Mostly paved backcountry road towards the east side of Grand Staircase-Escalante National Monument
that leads east from Boulder into Capitol Reef National Park, where it meets the Notom-Bullfrog Road. Gives access to many canyons
The 66 mile Burr Trail
links Boulder on Hwy 12 with Notom-Bullfrog Road
towards the south end of Capitol Reef National Park
and on to Hwy 276 near Bullfrog Marina
, beside Lake Powell. The western 30 miles cross the northernmost part of Grand Staircase-Escalante National Monument
, and all the route is an excellent back-country drive - worth the journey for its own sake as well as for the access it gives to various remote trails, viewpoints and 4WD tracks.
Garfield County officials decided to pave the western section of the route a few years ago, from Boulder to the Capitol Reef boundary, which has taken a little adventure out of the journey and increased traffic significantly. The NPS has no plans to pave the remaining portion so this remains more of a challenge, still usually passable by all vehicles although a very steep series of switchbacks over the far side of the Waterpocket Fold may be quite testing for some, while further east, the crossing of Bullfrog Creek is sometimes flooded.
Map of the Western Section of the Burr Trail
Photographs23 views along the Burr Trail
Deer Creek and the Gulch
The west end of the Burr Trail is in the center of Boulder, where the highway bends from east-west to north-south; beside a restaurant and trading post. The road passes a few residences and fields then curves south, running along a wide valley beneath the towering white slickrock of Durffey Mesa
, and soon entering the national monument, where the surroundings become completely undeveloped. The route passes over a small plateau then crosses the first major drainage, Deer Creek
, an all-year stream that may be hiked for a long distance either up or (usually) downstream; to the south the creek meets the Escalante River after about 12 miles, and several continuation hikes are possible. The four-site Deer Creek Campground
(fees $10 per night) has a shady location between road and creek, while for free primitive camping there is one good location hereabouts, three miles east, along a short, sandy track on the north side of the road. Just after here the Burr Trail bends sharply and descends quite steeply into The Gulch
, one of the most popular canyons in the national monument owing to the generally easy walking and beautiful, varied scenery. This is a prime backpacking trip (downstream) - to reach the Escalante usualy takes two days and there are several side canyons to explore. Upstream, the canyon is less-visited but still interesting; one close destination is a short slot canyon, 0.7 miles north of the point where the road leaves the streamway to the northeast.
After crossing the Gulch, the road follows the floor of a major tributary, the appropriately named Long Canyon
, a narrow, mostly sheer-sided drainage filled with much colorful, fallen rock. The streambed slopes upwards gradually, but the surrounding Wingate sandstone cliffs gain more height, so the canyon becomes deeper upstream. There is one tributary drainage of interest, just 0.7 miles from the junction with the Gulch, on the west side - known variously as Singing Canyon, Long Canyon Slot or Burr Trail Slot, this forms a 700 foot narrow passageway, before gaining height via an unclimbable dryfall. Towards the upper (northern) end of Long Canyon the road turns away up a side ravine and reaches a saddle at the rim of the Circle Cliffs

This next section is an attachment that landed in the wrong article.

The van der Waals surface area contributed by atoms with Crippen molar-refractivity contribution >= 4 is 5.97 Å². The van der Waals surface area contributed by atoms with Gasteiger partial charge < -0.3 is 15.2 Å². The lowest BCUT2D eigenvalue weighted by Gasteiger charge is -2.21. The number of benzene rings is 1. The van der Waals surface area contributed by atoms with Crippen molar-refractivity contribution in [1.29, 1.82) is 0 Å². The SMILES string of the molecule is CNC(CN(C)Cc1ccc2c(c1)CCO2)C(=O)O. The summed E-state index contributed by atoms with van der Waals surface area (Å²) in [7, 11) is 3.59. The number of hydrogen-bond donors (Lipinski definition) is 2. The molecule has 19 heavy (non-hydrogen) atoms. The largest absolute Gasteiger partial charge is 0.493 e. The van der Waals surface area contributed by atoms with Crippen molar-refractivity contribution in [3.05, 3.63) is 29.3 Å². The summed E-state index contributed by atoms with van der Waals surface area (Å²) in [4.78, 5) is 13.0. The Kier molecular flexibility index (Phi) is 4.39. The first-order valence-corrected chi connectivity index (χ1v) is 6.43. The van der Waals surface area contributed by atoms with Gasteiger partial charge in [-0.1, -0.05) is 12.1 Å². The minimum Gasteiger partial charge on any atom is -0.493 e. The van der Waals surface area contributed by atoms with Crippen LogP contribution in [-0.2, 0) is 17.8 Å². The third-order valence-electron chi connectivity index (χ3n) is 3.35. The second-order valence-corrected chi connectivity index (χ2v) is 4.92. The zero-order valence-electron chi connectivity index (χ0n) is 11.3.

, which are formed of a lengthy ridge of Wingate sandstone that curves right round to the east and forms the near edge of Capitol Reef. The saddle provides one of the best viewpoints along the drive, looking out across a colorful band of the Chinle Formation at the base of the cliffs, over the wooded plains beyond, to the peaks of Capitol Reef and the distant Henry Mountains.
Following a short but steep descent down the edge of the Circle Cliffs, the Burr Trail follows a minor drainage between two flat-topped buttes and reaches a junction with the west end of the 33 mile Wolverine Loop Road, which heads south alongside two creeks to the Wolverine Petrified Wood Natural Area
, notable for two good slot canyons (Little Death Hollow
and Wolverine Creek), as well as the many pieces of petrified wood that are widespread across the region. The road continues, becoming rather rough, and eventually bends back northwards and meets the Burr Trail again at a second junction, 15 miles from the first. In between, along the trail, are two not-so-interesting ravines, Horse Canyon and White Canyon, the low, bushy summits of the Studhorse Peaks
, and a wide, scrub-covered plateau (White Canyon Flat
), on which are found several seasonal reservoirs, and a few dirt tracks to primitive camping sites.
Waterpocket Fold and Grand Gulch
The Burr Trail becomes unpaved at the Capitol Reef National Park boundary, around the east edge of the broad flat lands beneath the Circle Cliffs; over the next few miles the ground slopes down steadily, by over 1,000 feet, and becomes more desert-like in appearance. The road rounds the north end of the far side of the Circle Cliffs, crosses a minor drainage that to the north and south forms Upper and Lower Muley Twist Canyon then arrives at the top of the Waterpocket Fold
, overlooking much spectacular terrain ahead; it then descends another 900 feet over just 2 miles, switchbacking down Burr Canyon
to the wide, flat-floored valley of Grand Gulch
, where it meets the Notom-Bullfrog Road
. The trail continues southeast for another 30 miles, along the gulch a short distance, though a gap in the east-side cliffs to an adjacent valley then across open plains for most of the way to Bullfrog Marina, with just one major drainage on the way, Bullfrog Creek, a crossing sometimes impassable during wet weather. The southernmost 20 miles of the road are paved.